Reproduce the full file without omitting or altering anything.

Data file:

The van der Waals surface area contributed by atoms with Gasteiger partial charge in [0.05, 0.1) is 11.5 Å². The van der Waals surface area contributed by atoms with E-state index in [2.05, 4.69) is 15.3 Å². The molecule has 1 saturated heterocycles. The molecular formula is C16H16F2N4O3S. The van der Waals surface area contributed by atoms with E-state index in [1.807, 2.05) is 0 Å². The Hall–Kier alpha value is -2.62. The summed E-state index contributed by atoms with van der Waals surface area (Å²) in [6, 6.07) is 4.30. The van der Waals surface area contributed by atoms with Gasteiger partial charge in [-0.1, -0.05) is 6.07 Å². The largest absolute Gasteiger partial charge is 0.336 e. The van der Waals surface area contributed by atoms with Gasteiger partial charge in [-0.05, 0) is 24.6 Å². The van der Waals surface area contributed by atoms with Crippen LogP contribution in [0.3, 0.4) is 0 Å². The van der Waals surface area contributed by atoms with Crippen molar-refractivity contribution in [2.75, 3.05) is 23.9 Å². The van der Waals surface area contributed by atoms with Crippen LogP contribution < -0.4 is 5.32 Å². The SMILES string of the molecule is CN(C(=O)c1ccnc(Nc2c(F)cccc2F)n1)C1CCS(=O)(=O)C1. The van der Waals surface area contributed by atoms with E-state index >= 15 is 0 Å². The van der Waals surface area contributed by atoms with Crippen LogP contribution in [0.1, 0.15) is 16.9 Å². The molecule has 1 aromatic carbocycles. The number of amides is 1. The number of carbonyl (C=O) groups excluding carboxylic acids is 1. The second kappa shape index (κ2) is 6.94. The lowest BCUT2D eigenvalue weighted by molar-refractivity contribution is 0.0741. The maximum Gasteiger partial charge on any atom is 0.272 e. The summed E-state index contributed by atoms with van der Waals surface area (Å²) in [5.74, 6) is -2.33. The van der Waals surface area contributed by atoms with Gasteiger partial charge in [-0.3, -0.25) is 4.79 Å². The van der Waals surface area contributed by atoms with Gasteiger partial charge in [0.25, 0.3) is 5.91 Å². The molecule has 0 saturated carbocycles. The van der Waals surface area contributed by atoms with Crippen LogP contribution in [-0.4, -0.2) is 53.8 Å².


The van der Waals surface area contributed by atoms with Gasteiger partial charge in [0.05, 0.1) is 11.5 Å². The van der Waals surface area contributed by atoms with E-state index in [2.05, 4.69) is 15.3 Å². The molecule has 1 saturated heterocycles. The molecular formula is C16H16F2N4O3S. The van der Waals surface area contributed by atoms with E-state index in [1.807, 2.05) is 0 Å². The Hall–Kier alpha value is -2.62. The summed E-state index contributed by atoms with van der Waals surface area (Å²) in [6, 6.07) is 4.30. The van der Waals surface area contributed by atoms with Gasteiger partial charge in [-0.1, -0.05) is 6.07 Å². The largest absolute Gasteiger partial charge is 0.336 e. The van der Waals surface area contributed by atoms with Gasteiger partial charge in [-0.05, 0) is 24.6 Å². The van der Waals surface area contributed by atoms with Crippen LogP contribution in [0.3, 0.4) is 0 Å². The van der Waals surface area contributed by atoms with Crippen molar-refractivity contribution in [2.75, 3.05) is 23.9 Å². The van der Waals surface area contributed by atoms with Crippen LogP contribution < -0.4 is 5.32 Å². The SMILES string of the molecule is CN(C(=O)c1ccnc(Nc2c(F)cccc2F)n1)C1CCS(=O)(=O)C1. The van der Waals surface area contributed by atoms with E-state index >= 15 is 0 Å². The van der Waals surface area contributed by atoms with Crippen LogP contribution in [0.1, 0.15) is 16.9 Å². The molecule has 1 aromatic carbocycles. The number of amides is 1. The number of carbonyl (C=O) groups excluding carboxylic acids is 1. The second kappa shape index (κ2) is 6.94. The lowest BCUT2D eigenvalue weighted by molar-refractivity contribution is 0.0741. The maximum Gasteiger partial charge on any atom is 0.272 e. The summed E-state index contributed by atoms with van der Waals surface area (Å²) in [5.74, 6) is -2.33. The van der Waals surface area contributed by atoms with Gasteiger partial charge in [-0.3, -0.25) is 4.79 Å². The van der Waals surface area contributed by atoms with Gasteiger partial charge in [0.25, 0.3) is 5.91 Å². The molecule has 0 saturated carbocycles. The van der Waals surface area contributed by atoms with Crippen LogP contribution in [-0.4, -0.2) is 53.8 Å².